Photo dispatch: The good, the bad and the ugly

September 23, 2019

Tom Gross: This dispatch comprises photos with captions.

Marko Feingold, (in the photo above), one of the world’s oldest Holocaust survivors, has died at the age of 106. Feingold, who survived Auschwitz and three other Nazi death camps, died in the Austrian city of Salzburg on Thursday evening as a result of a lung infection, Austrian news agency APA reported.

Despite his advanced age, Feingold had remained active in speaking out about the Holocaust, taking part in numerous conferences and events for schoolchildren.

“I must have spoken to around half a million people all in all,” he told Agence France Presse in a 2018 interview, adding that he had sworn to himself in Auschwitz that if he survived he would tell his story.

Born on May 28, 1913, in the Austro-Hungarian empire in what is now Slovakia, Feingold was arrested in Prague and deported to Auschwitz.

Last year, then Austrian chancellor Sebastian Kurz visited Feingold and gave him an award.


Alex Borstein, who won the Emmy for Best Supporting Actress in a Comedy yesterday evening, for her role in “The Marvelous Mrs. Maisel,” paid tribute during her acceptance speech to her mother and grandmother, who are both Hungarian-born Holocaust survivors.

Borstein said: “My grandmother turned to a guard. She was in line to be shot into a pit and she said, ‘What happens if I step out of line?’ He said, ‘I don’t have the heart to shoot you, but somebody will.’ And she stepped out of line. And for that, I’m here. And for that, my children are here.”


The European Jewish Association has demanded that the University of Ghent in Belgium remove its “racist and demeaning” video clips from the Flemish online dictionary for the hard of hearing that they have posted on the university website for students.

Above: A model gesturing a hooked nose on the university website in order to denote the word for “Jew.”

Thousands of Belgian Jews were murdered in the Holocaust, and racist stereotypes about Jews remain prevalent in Belgium today.


There is outrage among Jewish and other groups in Belgium after a large swastika painting (above) was put on display by a local politician at a Brussels art gallery several days ago.

Fatmir Limani is an artist as well as being the Socialist Party alderman in charge of cultural affairs in the Brussels-area municipality of Koekelberg.

His painting, titled “God created A. Hitler,” is scheduled to be featured until Sept. 30 in the prestigious Bog-Art gallery. The gallery is located 600 yards from the Brussels Jewish Museum, where four Jews were murdered in a 2014 terrorist attack.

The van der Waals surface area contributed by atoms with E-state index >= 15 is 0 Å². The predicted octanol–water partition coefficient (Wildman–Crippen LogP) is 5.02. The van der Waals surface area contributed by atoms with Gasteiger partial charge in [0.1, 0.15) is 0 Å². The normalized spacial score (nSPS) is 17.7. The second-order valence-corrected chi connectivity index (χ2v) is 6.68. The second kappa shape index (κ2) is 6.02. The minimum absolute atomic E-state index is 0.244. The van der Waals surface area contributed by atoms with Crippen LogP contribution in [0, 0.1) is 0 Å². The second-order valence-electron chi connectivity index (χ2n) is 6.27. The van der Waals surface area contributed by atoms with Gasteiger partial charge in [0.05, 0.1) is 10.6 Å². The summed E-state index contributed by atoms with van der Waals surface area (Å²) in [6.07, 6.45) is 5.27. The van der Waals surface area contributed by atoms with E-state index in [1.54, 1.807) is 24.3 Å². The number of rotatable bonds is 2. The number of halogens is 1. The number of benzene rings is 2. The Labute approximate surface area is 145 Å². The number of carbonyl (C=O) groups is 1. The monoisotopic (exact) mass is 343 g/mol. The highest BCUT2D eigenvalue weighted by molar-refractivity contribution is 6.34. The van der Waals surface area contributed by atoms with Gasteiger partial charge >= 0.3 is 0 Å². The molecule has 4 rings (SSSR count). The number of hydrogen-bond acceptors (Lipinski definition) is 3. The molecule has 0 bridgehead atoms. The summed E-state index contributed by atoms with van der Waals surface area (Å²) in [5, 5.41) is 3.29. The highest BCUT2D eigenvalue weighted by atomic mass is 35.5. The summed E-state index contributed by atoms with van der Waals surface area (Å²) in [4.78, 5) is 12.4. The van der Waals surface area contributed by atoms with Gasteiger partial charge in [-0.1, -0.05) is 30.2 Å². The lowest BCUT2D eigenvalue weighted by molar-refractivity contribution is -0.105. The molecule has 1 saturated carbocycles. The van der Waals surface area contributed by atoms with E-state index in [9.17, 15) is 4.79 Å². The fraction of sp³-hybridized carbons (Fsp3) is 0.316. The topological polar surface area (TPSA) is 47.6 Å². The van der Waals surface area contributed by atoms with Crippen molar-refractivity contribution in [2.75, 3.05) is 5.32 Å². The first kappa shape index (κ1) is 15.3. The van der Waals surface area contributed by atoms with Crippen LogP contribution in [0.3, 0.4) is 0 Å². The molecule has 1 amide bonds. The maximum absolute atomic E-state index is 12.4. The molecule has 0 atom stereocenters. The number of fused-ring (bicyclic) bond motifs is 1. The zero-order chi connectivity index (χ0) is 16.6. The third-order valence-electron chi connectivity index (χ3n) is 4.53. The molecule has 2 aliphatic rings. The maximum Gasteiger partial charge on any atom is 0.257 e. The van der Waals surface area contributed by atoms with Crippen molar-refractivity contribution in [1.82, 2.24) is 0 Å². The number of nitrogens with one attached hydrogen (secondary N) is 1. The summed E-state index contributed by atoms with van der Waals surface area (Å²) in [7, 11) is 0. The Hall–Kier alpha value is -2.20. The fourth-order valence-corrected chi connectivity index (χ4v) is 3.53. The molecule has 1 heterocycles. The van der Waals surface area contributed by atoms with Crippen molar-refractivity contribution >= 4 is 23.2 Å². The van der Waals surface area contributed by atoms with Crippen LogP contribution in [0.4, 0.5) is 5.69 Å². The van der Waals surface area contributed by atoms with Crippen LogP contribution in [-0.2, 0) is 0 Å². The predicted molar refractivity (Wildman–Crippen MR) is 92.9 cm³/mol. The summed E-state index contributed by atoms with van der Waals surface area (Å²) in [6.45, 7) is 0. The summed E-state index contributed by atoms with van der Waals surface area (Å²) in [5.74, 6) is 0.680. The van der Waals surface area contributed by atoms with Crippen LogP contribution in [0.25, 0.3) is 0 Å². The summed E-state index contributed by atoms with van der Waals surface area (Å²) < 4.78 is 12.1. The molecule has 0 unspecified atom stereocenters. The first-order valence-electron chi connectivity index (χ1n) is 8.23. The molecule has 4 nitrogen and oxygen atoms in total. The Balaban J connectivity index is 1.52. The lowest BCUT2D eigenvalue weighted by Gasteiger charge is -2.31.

Yet another Los Angeles synagogue has been targeted with anti-Semitic graffiti in recent days. The graffiti (above), outside the Temple Ahavat Shalom not so far from where the Poway synagogue shootings occurred earlier this year, reads “6 million $ was not enough.”

There were at least 1,879 attacks against Jews and Jewish institutions in the US in 2018, the third-highest year on record, according to the ADL.

Meanwhile violent unprovoked assaults on ultra-orthodox Jews continue in Brooklyn and the wider New York area.

On Saturday evening, two Jewish brothers were shot in the Canadian city of Montreal, although the police have not yet determined whether the motive was antisemitic.


British police today removed a huge banner hung by supporters of Jeremy Corbyn at the annual Labour Party conference depicting a vile antisemitic image of Benjamin Netanyahu. This and another even worse banner which resembled one used by the Nazis in 1930s Germany, were removed by the police for contravening British laws banning incitement to racial hatred. Video here.

(I am not including a photo of the other banner displayed by supporters of Labour leader Jeremy Corbyn, since it is so incendiary about the Holocaust.)

Seb Dance a British Labour MEP said: “I was appalled when I turned up at the conference today to see two disgusting cartoons. I am pleased to say the police have removed these.”

Anti-Corbyn Labour MP Stella Creasey expressed disappointment that the police had to be called in, and the posters were not removed by other Labour party members. She said “there should have been a queue [line] around the block to tear the posters down.”


Above: Quentin Tarantino, the director of “Pulp Fiction” and other classic movies, stands in line to buy popcorn at a local Jerusalem cinema last week. He had come to watch his own new film, “Once Upon a Time in Hollywood”. Tarantino is married to an Israeli, and visits the country often.


Air coexistence: Above, a (Muslim) airplane captain from Egypt, and a (Jewish) First officer from Israel, flying a plane together in the US last week.

Meanwhile, in a new poll released yesterday, nearly two-thirds (65 percent) of Arab-Israelis said they were proud to be Israeli citizens – the highest rate since 2003. Asked how they self-identify, 38 percent said as Arab, 36 percent said by religion (Muslim, Christian or Druze), 13 percent said as Palestinian and 9.5 percent said as Israeli.


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